When I was eleven, I saw the hip-hop group TLC bust onto the stage of some live TV show wearing giant colorful overalls and oversized hats, with Lisa “Left Eye” Lopez standing center stage, the star of the show, sporting a condom eyepatch. I was stunned. I put the baseball cards I was organizing down and watched, rapt. Left Eye didn't wear the eyepatch for any functional purpose, it was just part of the group's safe-sex-endorsing, condom-strewn wardrobe. It wasn't even a patch in the traditional sense, just a condom set into a pair of costume glasses, but I didn't know that at the time. As a white kid without older siblings in the rural Pacific Northwest, I didn't know what their condom clothes meant, didn't understand why said clothes didn't fit them, and didn't realize that the chorus of “Ain't Too Proud to Beg” was a joyful celebration of penises of all lengths and degrees of firmness, but I loved the whole spectacle. Especially the patch.
My first exposure to the eyepatch was, likely, on fictional pirates. The eyepatch is the most recognizable signifier of pirate; the simplest pirate Halloween costume you can buy is a paper mask with an eyepatch drawn onto it. When you wear it, everyone knows what your costume is. But this image is, like most things I believed in my childhood—Santa Claus, the world of Western films, happily-ever-after—not true. Or at least it isn't widely true. There doesn't seem to be any well-known pirate from the Golden Age of Piracy or beyond that we can prove wore an eyepatch. The patched pirate appears to be an invention born in fictional representation, but the origins of this invention are muddy. Though sailors were often caricatured with eyepatches, there are no patch-sporting pirates in any of the influential 18th and 19th- century sources for our modern image—A General History of the Pyrates,Treasure Island, Peter Pan, Pirates of Penzance—or in the surviving theatrical descriptions of pirate costumes from the 19th and early-20th century. Though almost impossible to say, it could be the patched Long John Silver from the now-lost 1920 silent-film adaptation of Treasure Island that placed the patch into the popular imagination. An Our Gang short featured a prominent pirate patch a few years later, and by the time Disney picked up on the image for a Mickey Mouse short a decade after there was an entire pirate crew with patches. The image had spread. Some who don't want to believe that the patch is a lie suggest real pirates used eyepatches not to protect an empty socket from infection, but to keep one eye adjusted to night vision for going below deck—a technique the United States Navy employed during World War II—but this is just a fun possibility rather than an historical fact.
As a kid, I mostly knew eyepatches from movies. It often meant tough: John Wayne in True Grit, Kurt Russell in Escape from New York, Adolfo Celi as the suave Bond villain in Thunderball. But it also sometimes meant silly: Steve Martin in Dirty Rotten Scoundrels, or Chevy Chase in Spies Like Us. Sometimes these meanings combined into a cartoonish cool that often existed off the big screen: Sammy Davis, Jr. before he got his glass eye; David Bowie as alter ego Ziggy Stardust; famed Northwest glass artist Dale Chihuly, who was a staple of Seattle public television throughout my childhood; or actual cartoon character Bazooka Joe, whose gum-paired comic strips I collected.
But soon after seeing TLC, my associations with the eyepatch largely became connected to hip-hop and the eyepatch in hip-hop begins, as do many hip-hop histories, with Slick Rick, the genre's most sampled artist. As an infant in South London, he lost his eye to a shard of glass and began wearing the eyepatch when coming up as a rapper in the Bronx of the mid-1980s to stick out in the crowd, soon evolving into his full-blown image as The Ruler, or the “black Liberace,” covering himself in rings and chains, the king of cartoon-cool. I knew him mainly from used record store bargain bins, his covers looking like skewed after-school specials. Unaware of his renown, he was just the eyepatch guy who did “La-Di-Da-Di” with the albums no one seemed to want.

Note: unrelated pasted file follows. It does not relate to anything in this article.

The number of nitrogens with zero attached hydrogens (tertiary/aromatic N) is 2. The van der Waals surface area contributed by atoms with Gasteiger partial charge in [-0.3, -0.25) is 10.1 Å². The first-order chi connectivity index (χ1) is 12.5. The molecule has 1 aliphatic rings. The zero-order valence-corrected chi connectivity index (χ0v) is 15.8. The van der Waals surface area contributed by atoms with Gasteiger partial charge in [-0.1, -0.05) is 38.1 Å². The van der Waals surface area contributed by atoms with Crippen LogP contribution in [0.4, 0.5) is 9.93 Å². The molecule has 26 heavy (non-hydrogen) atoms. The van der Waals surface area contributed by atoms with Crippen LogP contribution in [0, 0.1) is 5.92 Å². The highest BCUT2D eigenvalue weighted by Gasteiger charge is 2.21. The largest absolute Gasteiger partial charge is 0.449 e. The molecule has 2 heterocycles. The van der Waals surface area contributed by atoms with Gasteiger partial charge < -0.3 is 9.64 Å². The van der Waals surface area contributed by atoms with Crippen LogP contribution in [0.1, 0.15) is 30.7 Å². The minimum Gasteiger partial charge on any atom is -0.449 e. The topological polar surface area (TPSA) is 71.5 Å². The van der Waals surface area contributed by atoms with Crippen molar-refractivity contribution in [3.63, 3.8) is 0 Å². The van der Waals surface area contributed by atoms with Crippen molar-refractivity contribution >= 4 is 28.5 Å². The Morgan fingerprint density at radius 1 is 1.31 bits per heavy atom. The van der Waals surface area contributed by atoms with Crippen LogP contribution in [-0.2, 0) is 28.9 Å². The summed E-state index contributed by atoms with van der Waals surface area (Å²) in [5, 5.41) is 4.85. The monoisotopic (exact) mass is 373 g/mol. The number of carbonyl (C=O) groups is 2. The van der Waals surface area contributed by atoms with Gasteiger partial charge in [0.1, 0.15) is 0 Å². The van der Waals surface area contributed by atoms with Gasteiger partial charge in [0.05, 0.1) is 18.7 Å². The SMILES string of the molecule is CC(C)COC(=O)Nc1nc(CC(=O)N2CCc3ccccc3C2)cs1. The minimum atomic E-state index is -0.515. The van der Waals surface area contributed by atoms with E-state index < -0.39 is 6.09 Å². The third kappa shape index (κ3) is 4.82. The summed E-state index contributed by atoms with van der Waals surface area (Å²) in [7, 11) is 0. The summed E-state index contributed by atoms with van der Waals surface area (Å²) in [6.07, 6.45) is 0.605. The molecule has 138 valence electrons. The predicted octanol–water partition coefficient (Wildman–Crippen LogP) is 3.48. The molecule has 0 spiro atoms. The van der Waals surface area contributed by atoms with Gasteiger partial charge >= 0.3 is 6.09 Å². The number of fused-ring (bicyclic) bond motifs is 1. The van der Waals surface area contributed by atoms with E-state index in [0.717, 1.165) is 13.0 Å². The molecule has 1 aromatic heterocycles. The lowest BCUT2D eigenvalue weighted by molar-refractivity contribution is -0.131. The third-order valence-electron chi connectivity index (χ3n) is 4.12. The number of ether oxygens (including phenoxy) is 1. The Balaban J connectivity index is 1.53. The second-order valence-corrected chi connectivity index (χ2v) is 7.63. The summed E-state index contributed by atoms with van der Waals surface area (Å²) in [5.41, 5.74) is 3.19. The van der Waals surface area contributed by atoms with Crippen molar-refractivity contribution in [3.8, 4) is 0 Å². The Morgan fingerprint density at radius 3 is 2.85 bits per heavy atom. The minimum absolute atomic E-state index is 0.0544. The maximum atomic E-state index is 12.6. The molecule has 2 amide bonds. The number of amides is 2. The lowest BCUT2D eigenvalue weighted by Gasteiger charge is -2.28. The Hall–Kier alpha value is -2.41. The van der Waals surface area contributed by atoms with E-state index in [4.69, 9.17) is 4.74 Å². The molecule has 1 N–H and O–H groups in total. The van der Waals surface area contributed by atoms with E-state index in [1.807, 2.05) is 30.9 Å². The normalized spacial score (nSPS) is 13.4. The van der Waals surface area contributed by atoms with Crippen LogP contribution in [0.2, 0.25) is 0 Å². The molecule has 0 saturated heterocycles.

When I was 18, I bought De La Soul's Buhloone Mindstate from Goodwill and, putting it on the moment I got home, was greeted by the opening track, “Eye Patch.” The seemingly nonsensical lyrics (“Can the cat's tongue lip, you do the da zip/Take the horse into the jolly ranch/Keep the hush . . . Show the sheep cause I found the food”) were to me wide open for interpretation and provided no clues for the eyepatch of the song's title. So I relied on the song's opening refrain—more incantation than chorus—for meaning: “mess up my mind, mess up my mind, mess up my mind with the eye patch.”
Later, I learned the song was a takedown of record label executives who were trying to make De La's clever, playful take on hip-hop more accessible to the masses by covering the group's metaphorical third eye with a patch. But at the time I assumed it was a song about a girl with an eyepatch and interpreted it as a celebration of unconventional beauty—akin to a love of crooked teeth, of facial scars, or unusually placed moles. I was listening to the song in 2000, seven years after the album came out, a year where “Back That Azz Up,” “Thong Song,” and “Whistle While You Twurk” dominated pop radio. While all fine songs in their own right, they were songs that paid tribute to oft-celebrated aspects of female beauty. But I'd never heard anyone celebrate an eyepatch. What a wonderful thing, I thought.
In the years since this false interpretation, the eyepatch has become regularly celebrated on screen as an accoutrement of unconventional female beauty and strength. The origins of tough women with eyepatches on screen probably begin with Bette Davis as the controlling matriarch in The Anniversary, but it's Wendy Robie as the superhumanly strong Nadine on Twin Peaks that defined the trope and created a legacy that's continued in recent years on Pushing Daisies and Doctor Who. But the origins of sexualizing eye-patched female strength might lie in '90s anime, or perhaps the late-'90s rise in steampunk fashion, and was certainly popularized by Daryl Hannah in Quentin Tarantino's 2003 film Kill Bill. This was followed by sexy eyepatches in Sky Captain and the World of Tomorrow Reason, The Mindy Project, Pride and Prejudice and Zombies, The Favourite, and Chicana Stardust. Not to mention the wealth of anime, where eye-patched female characters with giant breasts in tight clothes are abundant—from my outside perspective, a full-blown fetish—and are present in at least a dozen anime series in recent years.